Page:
Having found violations of articles 3, 5, and 8 in both cases, the Court also found that the applicants were unable to avail themselves of effective remedies in Poland, in violation of Article 13 of the Convention. Al Nashiri v. Poland, paras. 546-51; Husayn (Abu Zubaydah) v. Poland, paras. 540-45.
Furthermore, the Court found that the applicants’ transfer to Guantánamo where they would face a trial before a military commission whose procedures did not meet the standards of a “fair trial” violated the right to a fair trial (Article 6.1). The Court determined that Poland was aware of “a real and foreseeable risk” that that the applicants could face “a flagrant denial of justice.” Al Nashiri v. Poland, paras. 562-69; Husayn (Abu Zubaydah) v. Poland, para. 565-69.
In Mr. Al Nashiri’s case, the Court also determined that Poland violated Articles 2 and 3 of the Convention taken together with Article 1 of Protocol No. 6 by allowing a transfer that exposed the applicant to a “substantial and foreseeable risk that he could be subjected to the death penalty following his trial before the military commission.” Al Nashiri v. Poland, paras. 576-79.
Acknowledging the serious nature of the wrongs both Mr. Al Nashiri and Mr. Husayn suffered, the Court awarded each applicant €100,000 for non-pecuniary damages. The Court also awarded Mr. Husayn €30,000 for costs and expenses. Al Nashiri v. Poland, paras. 591-595; Husayn (Abu Zubaydah) v. Poland, paras. 563-71. Additionally, in Mr. Al Nashiri’s case, the Court required Poland to seek assurances from the U.S. government that they would not apply the death penalty. Al Nashiri v. Poland, para. 589.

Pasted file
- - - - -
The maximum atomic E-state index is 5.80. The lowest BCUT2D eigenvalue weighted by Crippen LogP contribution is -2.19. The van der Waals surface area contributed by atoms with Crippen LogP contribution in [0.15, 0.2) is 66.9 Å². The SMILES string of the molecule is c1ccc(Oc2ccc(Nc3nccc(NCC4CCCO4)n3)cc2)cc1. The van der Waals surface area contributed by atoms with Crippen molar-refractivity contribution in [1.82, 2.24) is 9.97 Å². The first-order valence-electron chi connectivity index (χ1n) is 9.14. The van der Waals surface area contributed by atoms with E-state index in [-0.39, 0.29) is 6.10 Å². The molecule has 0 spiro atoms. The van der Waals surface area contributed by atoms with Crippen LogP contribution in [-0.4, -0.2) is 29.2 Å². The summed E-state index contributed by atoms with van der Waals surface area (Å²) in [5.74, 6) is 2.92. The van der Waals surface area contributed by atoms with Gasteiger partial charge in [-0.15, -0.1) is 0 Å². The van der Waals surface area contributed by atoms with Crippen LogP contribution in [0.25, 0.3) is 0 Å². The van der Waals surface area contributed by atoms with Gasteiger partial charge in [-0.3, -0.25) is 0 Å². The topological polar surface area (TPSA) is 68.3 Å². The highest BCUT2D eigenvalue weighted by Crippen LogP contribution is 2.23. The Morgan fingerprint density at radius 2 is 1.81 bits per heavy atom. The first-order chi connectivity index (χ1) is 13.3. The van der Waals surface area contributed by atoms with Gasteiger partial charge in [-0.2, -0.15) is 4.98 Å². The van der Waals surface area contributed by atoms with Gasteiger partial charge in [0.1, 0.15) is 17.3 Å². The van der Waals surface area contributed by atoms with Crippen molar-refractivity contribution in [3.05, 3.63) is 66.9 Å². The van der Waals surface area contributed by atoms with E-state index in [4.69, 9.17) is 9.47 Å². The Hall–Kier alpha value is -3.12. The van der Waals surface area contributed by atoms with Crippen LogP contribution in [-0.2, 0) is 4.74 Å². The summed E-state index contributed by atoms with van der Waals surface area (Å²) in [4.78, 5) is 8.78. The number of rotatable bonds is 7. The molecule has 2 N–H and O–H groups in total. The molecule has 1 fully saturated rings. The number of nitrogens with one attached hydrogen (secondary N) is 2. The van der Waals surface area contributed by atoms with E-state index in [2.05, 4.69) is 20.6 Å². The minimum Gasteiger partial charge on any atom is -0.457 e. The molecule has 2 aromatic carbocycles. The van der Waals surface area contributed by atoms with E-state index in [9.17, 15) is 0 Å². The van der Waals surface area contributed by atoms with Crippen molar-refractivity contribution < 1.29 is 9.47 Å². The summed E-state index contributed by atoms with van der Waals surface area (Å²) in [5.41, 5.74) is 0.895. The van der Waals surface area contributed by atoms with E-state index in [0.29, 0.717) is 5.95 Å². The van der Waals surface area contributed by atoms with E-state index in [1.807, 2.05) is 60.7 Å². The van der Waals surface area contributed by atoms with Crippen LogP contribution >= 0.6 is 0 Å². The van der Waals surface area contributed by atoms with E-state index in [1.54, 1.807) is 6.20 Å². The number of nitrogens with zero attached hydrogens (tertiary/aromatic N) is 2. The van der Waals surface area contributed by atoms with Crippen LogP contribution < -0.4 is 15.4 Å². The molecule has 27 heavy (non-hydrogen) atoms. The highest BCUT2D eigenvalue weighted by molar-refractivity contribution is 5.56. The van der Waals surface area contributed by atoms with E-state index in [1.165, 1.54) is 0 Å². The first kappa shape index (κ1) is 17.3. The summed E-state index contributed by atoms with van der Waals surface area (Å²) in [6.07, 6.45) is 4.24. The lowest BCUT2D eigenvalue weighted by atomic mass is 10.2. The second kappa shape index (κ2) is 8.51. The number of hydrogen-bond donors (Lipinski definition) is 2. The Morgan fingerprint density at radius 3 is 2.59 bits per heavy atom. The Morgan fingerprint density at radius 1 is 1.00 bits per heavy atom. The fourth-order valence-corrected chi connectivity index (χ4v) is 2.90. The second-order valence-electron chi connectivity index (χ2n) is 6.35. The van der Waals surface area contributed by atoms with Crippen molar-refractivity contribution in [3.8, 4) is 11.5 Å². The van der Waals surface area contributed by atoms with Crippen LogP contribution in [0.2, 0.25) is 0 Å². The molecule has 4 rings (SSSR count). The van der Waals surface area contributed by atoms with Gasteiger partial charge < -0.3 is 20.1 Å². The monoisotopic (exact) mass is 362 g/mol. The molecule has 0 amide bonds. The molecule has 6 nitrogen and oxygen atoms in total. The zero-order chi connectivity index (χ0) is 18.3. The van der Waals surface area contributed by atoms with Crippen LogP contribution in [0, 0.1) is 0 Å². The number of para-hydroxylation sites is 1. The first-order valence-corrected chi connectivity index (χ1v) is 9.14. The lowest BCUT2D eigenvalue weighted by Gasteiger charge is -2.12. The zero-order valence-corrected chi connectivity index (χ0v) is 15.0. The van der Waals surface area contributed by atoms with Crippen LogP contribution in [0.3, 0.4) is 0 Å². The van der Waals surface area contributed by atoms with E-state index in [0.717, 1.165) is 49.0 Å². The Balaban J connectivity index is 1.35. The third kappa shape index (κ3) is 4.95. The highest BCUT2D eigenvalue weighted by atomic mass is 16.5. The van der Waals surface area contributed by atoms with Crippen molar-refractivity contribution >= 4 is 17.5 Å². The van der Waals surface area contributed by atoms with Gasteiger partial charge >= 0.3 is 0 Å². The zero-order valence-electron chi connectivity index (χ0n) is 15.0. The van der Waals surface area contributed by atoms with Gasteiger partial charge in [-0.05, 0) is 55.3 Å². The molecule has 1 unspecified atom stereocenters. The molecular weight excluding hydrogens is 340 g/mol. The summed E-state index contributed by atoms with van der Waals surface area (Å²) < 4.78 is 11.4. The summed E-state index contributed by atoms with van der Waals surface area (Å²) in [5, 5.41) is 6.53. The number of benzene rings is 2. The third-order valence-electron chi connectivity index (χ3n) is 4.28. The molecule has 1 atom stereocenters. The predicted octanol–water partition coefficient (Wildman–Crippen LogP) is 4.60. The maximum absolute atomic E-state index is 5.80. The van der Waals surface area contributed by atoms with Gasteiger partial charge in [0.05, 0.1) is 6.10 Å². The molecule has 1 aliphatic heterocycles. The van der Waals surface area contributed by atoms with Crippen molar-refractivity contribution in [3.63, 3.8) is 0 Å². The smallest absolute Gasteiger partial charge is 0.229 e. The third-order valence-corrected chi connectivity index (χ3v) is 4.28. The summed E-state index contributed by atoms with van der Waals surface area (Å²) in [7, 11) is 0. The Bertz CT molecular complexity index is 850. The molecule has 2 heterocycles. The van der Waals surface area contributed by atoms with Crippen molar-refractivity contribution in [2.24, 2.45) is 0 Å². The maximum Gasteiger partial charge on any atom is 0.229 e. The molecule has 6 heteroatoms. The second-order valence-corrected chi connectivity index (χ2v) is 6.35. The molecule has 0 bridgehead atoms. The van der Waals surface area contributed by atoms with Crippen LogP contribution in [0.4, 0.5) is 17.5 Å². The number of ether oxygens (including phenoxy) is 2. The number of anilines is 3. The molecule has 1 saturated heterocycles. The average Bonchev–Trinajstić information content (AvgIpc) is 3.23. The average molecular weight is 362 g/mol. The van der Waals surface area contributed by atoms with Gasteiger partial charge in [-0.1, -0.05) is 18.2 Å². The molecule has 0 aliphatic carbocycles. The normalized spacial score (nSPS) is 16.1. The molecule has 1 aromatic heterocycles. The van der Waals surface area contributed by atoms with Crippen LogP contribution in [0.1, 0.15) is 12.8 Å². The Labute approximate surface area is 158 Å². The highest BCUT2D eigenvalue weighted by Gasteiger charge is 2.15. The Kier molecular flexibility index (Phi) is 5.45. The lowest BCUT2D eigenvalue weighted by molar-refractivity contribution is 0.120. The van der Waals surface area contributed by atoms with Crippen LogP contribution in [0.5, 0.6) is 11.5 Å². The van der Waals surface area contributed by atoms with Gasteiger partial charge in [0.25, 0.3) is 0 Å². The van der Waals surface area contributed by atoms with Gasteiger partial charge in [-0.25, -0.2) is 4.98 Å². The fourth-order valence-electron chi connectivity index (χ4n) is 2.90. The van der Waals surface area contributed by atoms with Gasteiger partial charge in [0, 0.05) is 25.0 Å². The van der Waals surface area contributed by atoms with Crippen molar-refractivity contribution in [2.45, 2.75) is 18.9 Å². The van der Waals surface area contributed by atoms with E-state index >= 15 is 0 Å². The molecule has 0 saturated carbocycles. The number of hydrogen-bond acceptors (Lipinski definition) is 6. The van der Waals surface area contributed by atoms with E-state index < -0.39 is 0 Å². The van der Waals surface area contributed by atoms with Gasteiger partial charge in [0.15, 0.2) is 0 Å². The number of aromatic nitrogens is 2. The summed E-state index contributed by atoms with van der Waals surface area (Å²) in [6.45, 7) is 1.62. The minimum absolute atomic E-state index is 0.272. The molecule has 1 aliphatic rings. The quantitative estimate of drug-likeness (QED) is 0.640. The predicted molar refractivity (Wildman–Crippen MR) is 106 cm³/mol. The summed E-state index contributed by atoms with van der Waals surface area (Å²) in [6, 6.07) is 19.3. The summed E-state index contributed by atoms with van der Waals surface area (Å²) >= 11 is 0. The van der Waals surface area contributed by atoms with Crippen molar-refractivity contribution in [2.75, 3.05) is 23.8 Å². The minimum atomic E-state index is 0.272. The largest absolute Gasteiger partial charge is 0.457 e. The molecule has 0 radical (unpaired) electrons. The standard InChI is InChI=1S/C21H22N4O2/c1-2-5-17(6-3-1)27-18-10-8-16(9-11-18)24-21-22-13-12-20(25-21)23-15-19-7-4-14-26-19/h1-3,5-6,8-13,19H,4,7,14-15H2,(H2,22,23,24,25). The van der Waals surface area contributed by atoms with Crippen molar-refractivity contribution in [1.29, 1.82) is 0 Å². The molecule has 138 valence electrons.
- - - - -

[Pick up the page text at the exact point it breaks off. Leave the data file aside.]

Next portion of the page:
Both Mr. Al Nashiri and Mr. Husayn have pending applications before the Court concerning their detention and treatment at other detention sites in Romania and Lithuania, respectively. The cases have both been communicated to the relevant States and concern the same issues addressed in the decisions discussed above. See ECtHR, Al Nashiri v. Romania, no. 33234/12, Communicated on 18 September 2012; ECtHR, Abu Zubaydah v. Lithuania, no. 46454/11, Communicated on 14 December 2012.
For additional information on similar cases, see: these two previous posts; the factsheet produced by the Office of the UN High Commissioner for Human Rights on Human Rights, Terrorism and Counter-terrorism; the ECtHR’s factsheets on Terrorism, Secret Detention Sites, and Extra-territorial Jurisdiction of ECHR Member States; and the Inter-American Commission’s Report on Terrorism and Human Rights.
The European Court of Human Rights is a regional human rights tribunal with jurisdiction over the 47 Council of Europe Member States. For additional information on its mandate, composition, and procedures, visit the Online Resource Hub.